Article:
5 Terrific Transferable Skills in Teaching

Of all the myriad skills and experiences you acquire while doing your PhD, teaching skills are some of the most valuable, applicable, and transferable to other careers.

What are transferable skills for teachers? Well, many transferable skills in teaching pertain to communication in some way. Good communication is key in just about every job. Teaching experience furnishes communication skill sets in spades.

So, as a teacher, you have valuable skills that qualify you for many jobs.

However, you can’t just slap “Communication skills” or “Pedagogy” on your resume and hope employers will know what you mean.

Instead, you must translate those teaching skills into the terms and jargon that hiring managers (and applicant tracking systems) want to see. 

This article is about presenting your teaching skills in ways that will appeal to non-academic employers. We’ll discuss public speaking, instructional design, management, and other transferable skills in teaching with broad appeal.

At the end of each entry, we’ll look at some resume examples to see how to translate your teacher skills into corporate skills.

1. Public Speaking

No matter your academic field, you’ve probably done some lecturing at some point or another.

And even if not, you’ve led smaller classes as a TA and presented papers at academic conferences, right?

Either way, you have public speaking experience.

Do you remember how nervous you were the first time you lectured or presented a paper? Remember how your heart pounded, your mouth dried up, and you gasped for breath while choking out your lines?

Tons of people have difficulty with public speaking, and many of them never get over it. But teachers speak publicly all the time. It is easily one of the best and most in-demand transferable skills in teaching.

Your ability to stand in front of 200 people and deliver a lecture with clarity and confidence is a rare and valuable skill. Don’t ignore it when writing your resume and cover letters.

Public speaking skills are particularly useful for jobs in marketing and/or sales. If a major part of the job is promoting a brand and appealing to stakeholders, public speaking skills are crucial.

How to list on your resume:

  • “Public speaking”
  • “Interpersonal communication”
  • “Diverse audience communication”

2. Communicating Complex Information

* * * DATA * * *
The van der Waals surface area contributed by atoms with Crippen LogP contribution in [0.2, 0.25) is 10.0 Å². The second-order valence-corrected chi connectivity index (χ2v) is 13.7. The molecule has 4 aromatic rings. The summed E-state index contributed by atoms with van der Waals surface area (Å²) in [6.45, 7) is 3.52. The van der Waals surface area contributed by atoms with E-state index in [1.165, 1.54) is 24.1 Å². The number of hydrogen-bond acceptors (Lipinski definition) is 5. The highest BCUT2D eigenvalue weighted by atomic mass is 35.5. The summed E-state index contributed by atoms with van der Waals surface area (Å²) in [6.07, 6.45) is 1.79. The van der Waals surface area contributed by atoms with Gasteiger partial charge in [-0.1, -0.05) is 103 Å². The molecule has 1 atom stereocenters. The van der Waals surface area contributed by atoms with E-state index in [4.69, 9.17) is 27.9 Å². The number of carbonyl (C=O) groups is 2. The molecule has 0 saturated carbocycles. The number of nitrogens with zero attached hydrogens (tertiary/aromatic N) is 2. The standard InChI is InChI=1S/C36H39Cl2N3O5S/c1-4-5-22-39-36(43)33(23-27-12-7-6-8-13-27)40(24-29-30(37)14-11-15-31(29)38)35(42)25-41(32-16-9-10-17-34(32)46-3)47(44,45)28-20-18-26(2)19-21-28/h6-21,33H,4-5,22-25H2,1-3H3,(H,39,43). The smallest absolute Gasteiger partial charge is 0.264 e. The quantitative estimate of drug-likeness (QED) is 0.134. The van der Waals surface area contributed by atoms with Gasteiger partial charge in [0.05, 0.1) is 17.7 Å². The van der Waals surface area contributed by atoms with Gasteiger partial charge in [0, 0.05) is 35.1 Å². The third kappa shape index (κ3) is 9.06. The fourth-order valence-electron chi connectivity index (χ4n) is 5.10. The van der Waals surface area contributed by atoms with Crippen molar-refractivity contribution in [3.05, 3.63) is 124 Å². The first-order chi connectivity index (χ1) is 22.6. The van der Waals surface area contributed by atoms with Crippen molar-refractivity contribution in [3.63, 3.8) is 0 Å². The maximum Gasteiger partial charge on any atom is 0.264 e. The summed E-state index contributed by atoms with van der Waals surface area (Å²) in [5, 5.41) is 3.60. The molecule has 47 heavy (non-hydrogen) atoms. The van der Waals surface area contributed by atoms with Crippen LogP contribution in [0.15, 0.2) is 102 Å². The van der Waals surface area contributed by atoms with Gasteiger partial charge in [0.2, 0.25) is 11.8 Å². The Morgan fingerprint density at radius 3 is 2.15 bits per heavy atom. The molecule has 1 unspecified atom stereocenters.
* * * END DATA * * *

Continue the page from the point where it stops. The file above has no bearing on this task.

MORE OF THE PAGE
As a teacher, your job is to make boring stuff interesting.

Whether it’s math, chemistry, philosophy, economics, or literature, you convey complex ideas and systems of information to a wide variety of different people. This is without a doubt one of the best skills gained from teaching.

This skill is distinguished from public speaking because communicating complex ideas occurs in a variety of different formats.

You regularly provide feedback on graded assignments. You craft compelling content that holds an audience’s attention.

You have problem-solving skills. You may have a strategy for explaining a concept, but can offer alternative explanations for different students with different learning styles. You think on your feet and revise your communication methods as needed.

Conveying complex information requires delicate interpersonal communication skills. As a teacher, you do this every day, sometimes without realizing it.

How to list on your resume:

  • “Presentation of complex ideas and information systems”
  • “Data synthesis and communication”
  • “Designed X courses and presented Y in-class lectures. Communicated complex ideas to diverse audiences with varying degrees of familiarity with the subject matter.”

3. Project Management

Every time you teach a course, you also manage a project. You may not typically think of teaching this way, but it’s true. And once you start thinking of teaching this way, you’ll discover all kinds of transferable skills in teaching that you can add to your resume.

Every college course is a long-term project that involves similar concerns and takes similar skills as a business project.